Friday, January 18, 2013

Mondo Shock Tactics and a Call for Tolerance in LET ME DIE A WOMAN


Let Me Die a Woman (1977)
Director: Doris Wishman
Seen via: Synapse DVD
Rating: 6 / 10


Mondo films come in many varieties, but never are they at their best (or worst) when they're focused on subject matter that tends toward the prurient. Cloaking nudity and sex within the format of a documentary is a slick way to make the viewer feel a little more edified while they're indulging in some sleaze. Still, the old mondo tricks of staging scenes, exaggerating facts, or even flat-out making things up if it'll spice up the footage undermines any knowledge you might take away from the film. And when it comes down to it, be honest: are you really watching a movie like this to learn something?

Doris Wishman's Let Me Die a Woman is a unique little mondo picture in that it's focused on sex, but clearly not with the intent to titillate. Honing in on gender dysphoria and offering a glimpse into the lives of several transgendered individuals, it merges an objective, clinical view of the topic with more questionable shock tactics. The result is likely to make most people squeamish for one reason or another, but even today it remains an interesting historical artifact.


Before you've watched a single minute of the film, you're able to gain a sense of its attitude from the title. Notice the morbid fatalism - let me DIE a woman. Not live, which is what most of the individuals in the film are doing quite well, despite having been victims of what the film calls a "cruel trick of nature." Alternate titles included Stranger in My Body and Adam or Eve, but apparently those weren't provocative enough.

Despite its sensationalist title, what can be deceiving about Let Me Die A Woman is that it often appears very straightforward. At the beginning of the film we're introduced to Dr. Leo Wollman, who in an unprecedented feat for a mondo flick, is actually a medical expert. Wollman worked extensively with pre- and post-op transsexuals in the seventies and throughout the following decades. He was even responsible for co-authoring the Standards of Care in the nineties, which offers guidelines for doctors interacting with trans individuals. Wollman provides the backbone of the film, discussing his work and offering glimpses into group therapy sessions, physical examinations, and even an operating room for a glimpse of gender reassignment surgery (which appears to be jacked from an old medical/educational film). Be warned: this film does not hold back. Everything here is shown in all its detail, occasionally at the expense of the patients' dignity. Even assuming willing participants doesn't really absolve it from all the poking and prodding that goes on. The tone is more that of a freakshow than a doctor's office.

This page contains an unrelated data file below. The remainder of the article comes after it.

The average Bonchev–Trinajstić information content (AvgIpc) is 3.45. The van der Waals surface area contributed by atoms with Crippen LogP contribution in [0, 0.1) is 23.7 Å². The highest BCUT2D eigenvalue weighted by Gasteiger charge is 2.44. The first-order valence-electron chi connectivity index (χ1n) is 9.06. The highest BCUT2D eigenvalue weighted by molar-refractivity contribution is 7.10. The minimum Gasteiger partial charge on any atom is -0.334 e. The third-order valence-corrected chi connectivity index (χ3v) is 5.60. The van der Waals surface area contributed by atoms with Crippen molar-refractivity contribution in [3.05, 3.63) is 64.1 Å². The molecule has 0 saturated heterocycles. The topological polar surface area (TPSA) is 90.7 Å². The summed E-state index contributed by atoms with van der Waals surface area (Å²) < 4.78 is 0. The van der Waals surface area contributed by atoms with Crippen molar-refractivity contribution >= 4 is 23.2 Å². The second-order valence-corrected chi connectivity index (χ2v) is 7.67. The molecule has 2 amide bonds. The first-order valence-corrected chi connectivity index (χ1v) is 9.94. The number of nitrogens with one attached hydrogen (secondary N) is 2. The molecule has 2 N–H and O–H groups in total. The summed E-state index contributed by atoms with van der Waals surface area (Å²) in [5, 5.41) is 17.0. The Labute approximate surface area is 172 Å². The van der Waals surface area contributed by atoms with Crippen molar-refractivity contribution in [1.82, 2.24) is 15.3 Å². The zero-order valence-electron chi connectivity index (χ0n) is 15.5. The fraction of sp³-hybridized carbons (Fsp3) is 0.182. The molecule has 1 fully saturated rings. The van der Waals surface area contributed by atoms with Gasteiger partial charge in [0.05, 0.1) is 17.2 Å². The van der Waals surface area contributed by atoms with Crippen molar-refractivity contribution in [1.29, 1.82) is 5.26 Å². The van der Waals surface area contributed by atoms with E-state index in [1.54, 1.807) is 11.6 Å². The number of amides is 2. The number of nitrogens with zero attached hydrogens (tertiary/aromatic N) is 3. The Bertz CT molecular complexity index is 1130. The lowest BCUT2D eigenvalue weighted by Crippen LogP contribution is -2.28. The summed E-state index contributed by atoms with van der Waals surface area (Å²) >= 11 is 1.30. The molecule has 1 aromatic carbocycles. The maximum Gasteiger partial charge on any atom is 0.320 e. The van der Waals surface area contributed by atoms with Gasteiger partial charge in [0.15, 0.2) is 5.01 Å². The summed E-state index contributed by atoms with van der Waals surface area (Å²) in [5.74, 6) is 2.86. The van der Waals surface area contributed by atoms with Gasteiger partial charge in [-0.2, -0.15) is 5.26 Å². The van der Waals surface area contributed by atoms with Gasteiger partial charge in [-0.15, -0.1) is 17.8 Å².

So was Wollman simply unaware of the context in which he'd be portrayed in this film? Were standards different enough at the time that he reasoned any exposure of the issue was better than none? With scant information about his career I can't adequately judge his motives, but it's often hard to reconcile his apparent sincerity and good nature with the exploitative material in the film. What's more, many "facts" in this film are just flat out wrong, but again, this may just be representative of the current state of medical science in the seventies.

It's hard for me to sort out how many of the attitudes in the film can be ascribed to the dated perspectives of the time and how much was deliberate sensationalism. If the sensational is what you're looking for, there's plenty here between Wollman's more down-to-earth segments - including a recreation of a do-it-yourself gender reassignment surgery performed with a hammer and chisel. There are also multiple sex scenes that could have been lifted out of any sexploitation film from the same era, with the distinction being that here they're underscored by ominous orchestral music and the inevitable reveal that "she" is a "he."(Cue dramatic swell from the brass section.)


And yet, amidst all of this, there are beacons of rationality and what seem to be good-natured intent. Most prominent are the interviews with Deborah Harten, who was born a man but had been living as a perfectly happy woman for years when she appeared in the movie. Deborah's stories are interspersed throughout the shocking portions of the film, and serve to mediate some of the more extreme content. These segments seem surprisingly progressive in their views, and are provide a necessary breath of fresh air after some of the more questionable sequences.

It's not hard to assess Doris Wishman's intent with this film. Just look at the rest of her output: nudesploitation, "roughies,"  and a failed attempt to branch out into horror (A Night to Dismember). She was a schlock pusher, and schlock is what this film is. As a mondo film, it stands out as one of the more interesting ones if you can stomach the dated attitudes and blatant misrepresentation of its subjects. Still, it seems to mark a shift toward paying increased lip service to values such as tolerance, goodwill, and sympathy, something which would become commonplace and seemingly mandated in later years. (Being Different from 1981 showcased disabled individuals and was surprisingly upbeat, particularly when it busted out some original songs.) In the midst of this, the interviews with Deborah end up nearly swaying the film's tone. Placing her in the middle of all the fearmongering, pity, thinly veiled prurience, and crass exploitation only serves to illustrate the ills of the society in which she lives alongside with the courage she's displayed in facing them.



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